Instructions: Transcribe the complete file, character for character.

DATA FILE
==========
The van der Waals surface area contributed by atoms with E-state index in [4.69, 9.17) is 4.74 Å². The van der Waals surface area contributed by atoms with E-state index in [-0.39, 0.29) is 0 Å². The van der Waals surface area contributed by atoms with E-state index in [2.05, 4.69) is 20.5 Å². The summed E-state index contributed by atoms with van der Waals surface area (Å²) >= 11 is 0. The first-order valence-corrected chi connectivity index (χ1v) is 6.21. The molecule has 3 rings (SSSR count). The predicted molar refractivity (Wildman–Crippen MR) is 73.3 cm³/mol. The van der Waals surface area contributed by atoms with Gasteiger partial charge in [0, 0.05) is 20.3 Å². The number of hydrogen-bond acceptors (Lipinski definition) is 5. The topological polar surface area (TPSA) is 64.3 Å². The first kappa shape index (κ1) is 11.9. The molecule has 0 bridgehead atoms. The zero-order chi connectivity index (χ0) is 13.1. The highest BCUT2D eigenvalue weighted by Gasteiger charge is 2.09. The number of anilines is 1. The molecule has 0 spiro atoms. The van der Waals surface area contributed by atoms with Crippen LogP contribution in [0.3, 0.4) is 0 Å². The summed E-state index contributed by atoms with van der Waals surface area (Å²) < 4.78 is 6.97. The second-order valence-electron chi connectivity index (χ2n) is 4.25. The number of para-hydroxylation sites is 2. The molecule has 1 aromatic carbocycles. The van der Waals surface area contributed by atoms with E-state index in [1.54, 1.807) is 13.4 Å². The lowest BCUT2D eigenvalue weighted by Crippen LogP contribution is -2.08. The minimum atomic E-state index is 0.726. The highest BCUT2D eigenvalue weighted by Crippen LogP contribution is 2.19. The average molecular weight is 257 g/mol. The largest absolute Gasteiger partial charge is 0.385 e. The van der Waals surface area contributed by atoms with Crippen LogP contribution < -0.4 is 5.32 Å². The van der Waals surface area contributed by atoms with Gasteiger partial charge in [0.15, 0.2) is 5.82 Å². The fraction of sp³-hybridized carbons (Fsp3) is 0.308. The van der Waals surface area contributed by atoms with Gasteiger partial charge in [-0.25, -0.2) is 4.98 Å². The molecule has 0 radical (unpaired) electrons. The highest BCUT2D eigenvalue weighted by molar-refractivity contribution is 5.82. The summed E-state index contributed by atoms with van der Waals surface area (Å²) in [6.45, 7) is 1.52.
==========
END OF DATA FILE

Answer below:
The van der Waals surface area contributed by atoms with E-state index in [4.69, 9.17) is 4.74 Å². The van der Waals surface area contributed by atoms with E-state index in [-0.39, 0.29) is 0 Å². The van der Waals surface area contributed by atoms with E-state index in [2.05, 4.69) is 20.5 Å². The summed E-state index contributed by atoms with van der Waals surface area (Å²) >= 11 is 0. The first-order valence-corrected chi connectivity index (χ1v) is 6.21. The molecule has 3 rings (SSSR count). The predicted molar refractivity (Wildman–Crippen MR) is 73.3 cm³/mol. The van der Waals surface area contributed by atoms with Gasteiger partial charge in [0, 0.05) is 20.3 Å². The number of hydrogen-bond acceptors (Lipinski definition) is 5. The topological polar surface area (TPSA) is 64.3 Å². The first kappa shape index (κ1) is 11.9. The molecule has 0 bridgehead atoms. The zero-order chi connectivity index (χ0) is 13.1. The highest BCUT2D eigenvalue weighted by Gasteiger charge is 2.09. The number of anilines is 1. The molecule has 0 spiro atoms. The van der Waals surface area contributed by atoms with Crippen LogP contribution in [0.3, 0.4) is 0 Å². The summed E-state index contributed by atoms with van der Waals surface area (Å²) < 4.78 is 6.97. The second-order valence-electron chi connectivity index (χ2n) is 4.25. The number of para-hydroxylation sites is 2. The molecule has 1 aromatic carbocycles. The van der Waals surface area contributed by atoms with E-state index in [1.54, 1.807) is 13.4 Å². The lowest BCUT2D eigenvalue weighted by Crippen LogP contribution is -2.08. The minimum atomic E-state index is 0.726. The highest BCUT2D eigenvalue weighted by Crippen LogP contribution is 2.19. The average molecular weight is 257 g/mol. The largest absolute Gasteiger partial charge is 0.385 e. The van der Waals surface area contributed by atoms with Crippen LogP contribution < -0.4 is 5.32 Å². The van der Waals surface area contributed by atoms with Gasteiger partial charge in [0.15, 0.2) is 5.82 Å². The fraction of sp³-hybridized carbons (Fsp3) is 0.308. The van der Waals surface area contributed by atoms with Gasteiger partial charge in [-0.25, -0.2) is 4.98 Å². The molecule has 0 radical (unpaired) electrons. The highest BCUT2D eigenvalue weighted by molar-refractivity contribution is 5.82. The summed E-state index contributed by atoms with van der Waals surface area (Å²) in [6.45, 7) is 1.52.